The euro zone's unexploded ordnance is no longernuclear
THE euro-zone crisis is not solved and is not likely to be solved soon, butthe greatest immediate danger has been avoided. Two points worth stressing.
1) The euro-zone economy has some "unexploded ordinance" in it that islikely to explode eventually, but no one really knows whether it is a grenade, a1000kg bomb, or a nuclear device; what leaders did last week and are doing thisweek is making sure it is NOT a nuclear device.
Europe still faces a number of vortices that could pull down the euro zoneif allowed to get going: the "Greek" austerity-budget deficit vortex, and the"Lehman vortex" that sucked Dexia below water, as per the diagram below.
However, euro-zone leaders seen to have finally rendered the worst vortexinoperable, namely the "Irish" vortex where by shocks pull down banks, bankspull down governments and then the vortex spreads to the next government inline. In this case it would have been Greek restructuring pulling down banksthat forced nationalisation that forced downgrades that drove up yields whichthen made the governments insolvent. As this might rapidly have reached Italyand Spain, the "nuclear" outcome was truly scary—the sort of thing that hadCharles Wyplosz talking about 1930s-like outcomes.接下来为大家介绍"解答雅思阅读材料：Euro Zones"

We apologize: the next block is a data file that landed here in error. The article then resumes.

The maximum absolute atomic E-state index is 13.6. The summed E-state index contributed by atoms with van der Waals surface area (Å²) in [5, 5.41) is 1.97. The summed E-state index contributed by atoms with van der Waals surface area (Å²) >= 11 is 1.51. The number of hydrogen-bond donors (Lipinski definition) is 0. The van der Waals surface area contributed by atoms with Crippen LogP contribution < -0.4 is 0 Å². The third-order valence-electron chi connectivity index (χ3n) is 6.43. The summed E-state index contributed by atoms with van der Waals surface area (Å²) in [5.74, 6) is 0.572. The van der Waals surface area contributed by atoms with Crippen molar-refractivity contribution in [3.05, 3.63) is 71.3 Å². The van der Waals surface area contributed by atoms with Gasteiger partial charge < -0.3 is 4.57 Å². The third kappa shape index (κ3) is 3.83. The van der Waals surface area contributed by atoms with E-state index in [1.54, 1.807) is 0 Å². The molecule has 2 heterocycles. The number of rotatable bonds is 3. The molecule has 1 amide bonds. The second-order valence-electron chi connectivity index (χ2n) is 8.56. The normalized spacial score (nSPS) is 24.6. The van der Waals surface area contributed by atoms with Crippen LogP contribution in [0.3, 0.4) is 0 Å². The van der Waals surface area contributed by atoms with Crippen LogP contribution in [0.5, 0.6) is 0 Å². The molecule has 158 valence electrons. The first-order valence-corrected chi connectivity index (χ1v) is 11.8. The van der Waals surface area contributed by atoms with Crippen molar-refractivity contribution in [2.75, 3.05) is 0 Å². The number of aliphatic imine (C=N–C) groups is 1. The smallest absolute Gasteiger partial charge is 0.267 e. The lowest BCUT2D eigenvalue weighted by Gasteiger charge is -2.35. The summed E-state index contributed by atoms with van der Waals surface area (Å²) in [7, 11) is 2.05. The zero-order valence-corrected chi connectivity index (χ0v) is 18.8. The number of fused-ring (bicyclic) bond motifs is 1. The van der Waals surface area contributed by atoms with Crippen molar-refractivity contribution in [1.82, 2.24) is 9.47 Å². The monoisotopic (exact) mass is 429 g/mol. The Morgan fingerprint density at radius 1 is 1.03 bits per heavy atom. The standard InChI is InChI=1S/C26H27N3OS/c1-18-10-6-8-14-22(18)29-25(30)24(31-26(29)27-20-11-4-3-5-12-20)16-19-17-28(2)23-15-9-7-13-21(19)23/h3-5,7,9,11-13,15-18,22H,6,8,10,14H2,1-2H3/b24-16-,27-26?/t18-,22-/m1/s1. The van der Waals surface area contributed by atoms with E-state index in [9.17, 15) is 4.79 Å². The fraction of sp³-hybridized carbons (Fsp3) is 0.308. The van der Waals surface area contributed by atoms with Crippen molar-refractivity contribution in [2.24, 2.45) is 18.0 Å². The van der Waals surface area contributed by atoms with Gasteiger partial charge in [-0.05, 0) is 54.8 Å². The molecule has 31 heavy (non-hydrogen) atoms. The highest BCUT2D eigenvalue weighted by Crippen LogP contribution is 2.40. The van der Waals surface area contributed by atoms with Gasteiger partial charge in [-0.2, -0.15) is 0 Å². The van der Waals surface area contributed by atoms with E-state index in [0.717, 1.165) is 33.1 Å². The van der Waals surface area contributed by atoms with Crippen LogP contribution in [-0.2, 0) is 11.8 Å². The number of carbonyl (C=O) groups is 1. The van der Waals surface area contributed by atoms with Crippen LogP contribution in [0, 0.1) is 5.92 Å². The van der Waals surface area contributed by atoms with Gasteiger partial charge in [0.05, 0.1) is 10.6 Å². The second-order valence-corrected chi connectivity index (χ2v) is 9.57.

The first revelation is that they have now finally admitted thatbackstopping the banks is absolutely essential, mostly via recapitalisation. I’dguess that they’ll flub the job at the EU and G20 summits but that doesn’treally matter. They are now at "battle stations" when it comes to the banks, sowe won’t have a Lehman-like moment that then brings down the world’s thirdlargest debtor (Italy). Either national governments, or the EFSF will make surethe banks remain intact regardless.
The second revelation is that regardless of what they do to scale up theEFSF, it won’t be big enough to backstop sovereigns in a way that will preventcontagion. However, this doesn’t matter as the ECB will be forced to stepin—just as it did in August and for exactly the same reason. Contagion spreadingto Italy, Spain, Belgium, Malta, France etc would spell a very rapid and veryugly end to the euro zone. Besides, they have the ready excuse that theyemployed in August about orderly markets and monetary policy. But not all is forthe best in this best of all possible worlds. The law of unintended consequenceswill be fully enforced.
2) Their half-hearted solution on the banks will almost surely lead to arecession. The most likely outcome is that the bank recapitalisation schemegives Europe’s stronger banks a chance to create a credit crunch instead oftaking government money. This is especially true since German banks areresisting both forcible recapitalisation and further write-down of Greek debts.The euro-zone governments are probably going to insist on the former but not onthe latter. As the figure above shows, the recession is likely to start up allthree of the vortices again, so we’ll be back at the drawing board in a fewmonth’s time. But at least we’ll have avoided a truly historic crisis. Now let’sjust hope the Greek street plays along with the role assigned to them thisweekend. If euro-zone leaders don’t do enough to help the Greeks—to make surethey see a light at the end of the tunnel—we may see political chaos and adisorderly default that would severely test my hypotheses that thenuclear-threat has been removed.